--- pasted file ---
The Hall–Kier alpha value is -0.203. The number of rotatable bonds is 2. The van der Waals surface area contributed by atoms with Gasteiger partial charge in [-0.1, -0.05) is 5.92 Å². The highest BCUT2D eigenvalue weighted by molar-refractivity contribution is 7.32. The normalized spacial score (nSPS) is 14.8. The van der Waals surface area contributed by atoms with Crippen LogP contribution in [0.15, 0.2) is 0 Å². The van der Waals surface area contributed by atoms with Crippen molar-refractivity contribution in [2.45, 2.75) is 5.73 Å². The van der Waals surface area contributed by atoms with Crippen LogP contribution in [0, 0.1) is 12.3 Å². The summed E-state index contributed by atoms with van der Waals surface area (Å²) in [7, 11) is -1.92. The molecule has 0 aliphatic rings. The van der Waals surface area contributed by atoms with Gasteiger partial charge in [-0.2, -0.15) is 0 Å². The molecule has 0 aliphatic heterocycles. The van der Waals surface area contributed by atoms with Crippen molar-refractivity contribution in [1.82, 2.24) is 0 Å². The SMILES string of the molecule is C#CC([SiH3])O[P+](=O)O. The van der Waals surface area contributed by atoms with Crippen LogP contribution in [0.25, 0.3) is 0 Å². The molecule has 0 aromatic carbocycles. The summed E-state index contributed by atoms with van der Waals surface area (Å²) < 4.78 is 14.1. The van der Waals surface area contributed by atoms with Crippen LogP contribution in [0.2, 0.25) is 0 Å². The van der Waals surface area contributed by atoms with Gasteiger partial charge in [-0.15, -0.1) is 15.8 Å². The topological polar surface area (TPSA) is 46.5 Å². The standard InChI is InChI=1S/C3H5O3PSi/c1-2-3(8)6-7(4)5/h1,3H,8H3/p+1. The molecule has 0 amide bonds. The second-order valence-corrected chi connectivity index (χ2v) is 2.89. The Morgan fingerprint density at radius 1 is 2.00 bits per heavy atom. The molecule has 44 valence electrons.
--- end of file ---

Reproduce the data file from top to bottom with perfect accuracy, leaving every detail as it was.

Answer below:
The Hall–Kier alpha value is -0.203. The number of rotatable bonds is 2. The van der Waals surface area contributed by atoms with Gasteiger partial charge in [-0.1, -0.05) is 5.92 Å². The highest BCUT2D eigenvalue weighted by molar-refractivity contribution is 7.32. The normalized spacial score (nSPS) is 14.8. The van der Waals surface area contributed by atoms with Crippen LogP contribution in [0.15, 0.2) is 0 Å². The van der Waals surface area contributed by atoms with Crippen molar-refractivity contribution in [2.45, 2.75) is 5.73 Å². The van der Waals surface area contributed by atoms with Crippen LogP contribution in [0, 0.1) is 12.3 Å². The summed E-state index contributed by atoms with van der Waals surface area (Å²) in [7, 11) is -1.92. The molecule has 0 aliphatic rings. The van der Waals surface area contributed by atoms with Gasteiger partial charge in [-0.2, -0.15) is 0 Å². The molecule has 0 aliphatic heterocycles. The van der Waals surface area contributed by atoms with Crippen molar-refractivity contribution in [1.82, 2.24) is 0 Å². The SMILES string of the molecule is C#CC([SiH3])O[P+](=O)O. The van der Waals surface area contributed by atoms with Crippen LogP contribution in [0.25, 0.3) is 0 Å². The molecule has 0 aromatic carbocycles. The summed E-state index contributed by atoms with van der Waals surface area (Å²) < 4.78 is 14.1. The van der Waals surface area contributed by atoms with Crippen LogP contribution in [0.2, 0.25) is 0 Å². The van der Waals surface area contributed by atoms with Gasteiger partial charge in [-0.15, -0.1) is 15.8 Å². The topological polar surface area (TPSA) is 46.5 Å². The standard InChI is InChI=1S/C3H5O3PSi/c1-2-3(8)6-7(4)5/h1,3H,8H3/p+1. The molecule has 0 amide bonds. The second-order valence-corrected chi connectivity index (χ2v) is 2.89. The Morgan fingerprint density at radius 1 is 2.00 bits per heavy atom. The molecule has 44 valence electrons.